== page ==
biocomputer

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biocomputer

Fringe medicine
A term coined by R Utt, developer of the Applied Physiology technique, for the body’s “innate intelligence” which co-ordinates the activity of the parasympathetic nervous system, which in turn controls BP, digestion, respiration and other involuntary physiologic activities.
Segen's Medical Dictionary. © 2012 Farlex, Inc. All rights reserved.
References in periodicals archive ?
The final goal of membrane computing is to build biocomputers and the direct membrane algorithm can be transplanted to the biocomputers directly, which is more meaningful from this perspective.
"The fact that molecules are very cheap and that we have now shown the biocomputer's calculations work leads me to believe that biocomputers have the prerequisites for practical use within ten years."
They introduce a new model for securing computer systems that changes the traditional Neumann architecture and also cover the latest technologies, such as virtualization, cloud computing, Internet computing, and biocomputers. They make extensive use of diagrams to illustrate the material, illustrating the actual digital circuits for many key elements.
Further development of microfluidic biocomputers will take place that will use biological macromolecules, such as nucleic acids or proteins, to perform computations including storing, retrieving, and biological data processing through application of biochemical principles [158].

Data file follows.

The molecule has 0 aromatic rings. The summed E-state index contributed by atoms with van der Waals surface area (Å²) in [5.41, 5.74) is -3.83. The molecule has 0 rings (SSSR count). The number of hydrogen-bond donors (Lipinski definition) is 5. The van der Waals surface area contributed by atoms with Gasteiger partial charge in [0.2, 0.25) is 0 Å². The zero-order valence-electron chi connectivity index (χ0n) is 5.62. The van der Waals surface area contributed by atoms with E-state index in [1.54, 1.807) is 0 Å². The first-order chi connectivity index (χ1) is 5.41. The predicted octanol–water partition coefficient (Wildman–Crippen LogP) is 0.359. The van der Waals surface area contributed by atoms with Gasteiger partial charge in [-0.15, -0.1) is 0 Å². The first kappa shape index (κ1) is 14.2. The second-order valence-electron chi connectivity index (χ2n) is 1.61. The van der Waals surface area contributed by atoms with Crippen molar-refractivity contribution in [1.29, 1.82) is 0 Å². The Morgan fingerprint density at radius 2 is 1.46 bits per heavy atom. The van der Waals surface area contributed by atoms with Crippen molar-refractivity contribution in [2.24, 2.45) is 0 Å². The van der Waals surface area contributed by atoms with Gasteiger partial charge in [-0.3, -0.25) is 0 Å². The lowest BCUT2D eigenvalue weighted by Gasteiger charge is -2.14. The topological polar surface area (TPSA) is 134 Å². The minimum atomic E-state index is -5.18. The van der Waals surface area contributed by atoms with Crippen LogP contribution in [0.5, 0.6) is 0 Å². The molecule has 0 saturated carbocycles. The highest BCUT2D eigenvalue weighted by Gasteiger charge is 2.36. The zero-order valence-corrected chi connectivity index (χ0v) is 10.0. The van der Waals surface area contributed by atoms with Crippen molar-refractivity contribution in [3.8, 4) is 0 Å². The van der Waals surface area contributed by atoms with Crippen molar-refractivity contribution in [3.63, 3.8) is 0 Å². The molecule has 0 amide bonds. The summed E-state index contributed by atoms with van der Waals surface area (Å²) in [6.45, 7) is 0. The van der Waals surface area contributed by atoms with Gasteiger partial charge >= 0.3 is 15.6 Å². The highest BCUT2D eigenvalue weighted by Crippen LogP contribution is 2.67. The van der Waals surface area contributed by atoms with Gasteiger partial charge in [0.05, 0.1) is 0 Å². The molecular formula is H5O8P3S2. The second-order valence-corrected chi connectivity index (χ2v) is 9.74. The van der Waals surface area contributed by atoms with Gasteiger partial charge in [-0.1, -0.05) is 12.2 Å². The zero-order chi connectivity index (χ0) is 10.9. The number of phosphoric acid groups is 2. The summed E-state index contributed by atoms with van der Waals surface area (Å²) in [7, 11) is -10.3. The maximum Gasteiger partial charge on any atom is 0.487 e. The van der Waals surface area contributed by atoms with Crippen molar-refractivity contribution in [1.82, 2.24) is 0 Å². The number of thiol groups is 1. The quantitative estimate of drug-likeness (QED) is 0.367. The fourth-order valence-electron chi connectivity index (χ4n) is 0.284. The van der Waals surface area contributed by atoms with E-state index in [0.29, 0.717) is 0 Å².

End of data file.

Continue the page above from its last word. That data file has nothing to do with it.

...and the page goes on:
It is foreseen development of fluidic biocomputers that will use nucleic acids, proteins, or peptides, to perform computations including storing, retrieving, and biological data processing through application of biochemical principles [28].
It also envisages launching at least two flagship research initiatives between now and 2013, combining crossborder efforts and scientific disciplines with a view to attaining remarkable progress such as in the development of biocomputers.
Some foresee organic semiconductor devices and biocomputers as the next stage of potential development.
A comprehensive, entertaining, 13-part series will take you from the printed circuit's early beginnings to growing discrete biocomputers. Good stuff.
"In a product development cycle, a year is a very short time scale," says Russell Granzow, from Princeton, N.J.-based Orchid Biocomputers.
* Self-programming and self-repairing biocomputers or "live-ware" that can grow smarter on the job and even reproduce.
Rather than accept the limitations of vertical explanations in the case of human abilities, they stubbornly theorize about their subjects as if they were biocomputers analyzable in mechanistic terms.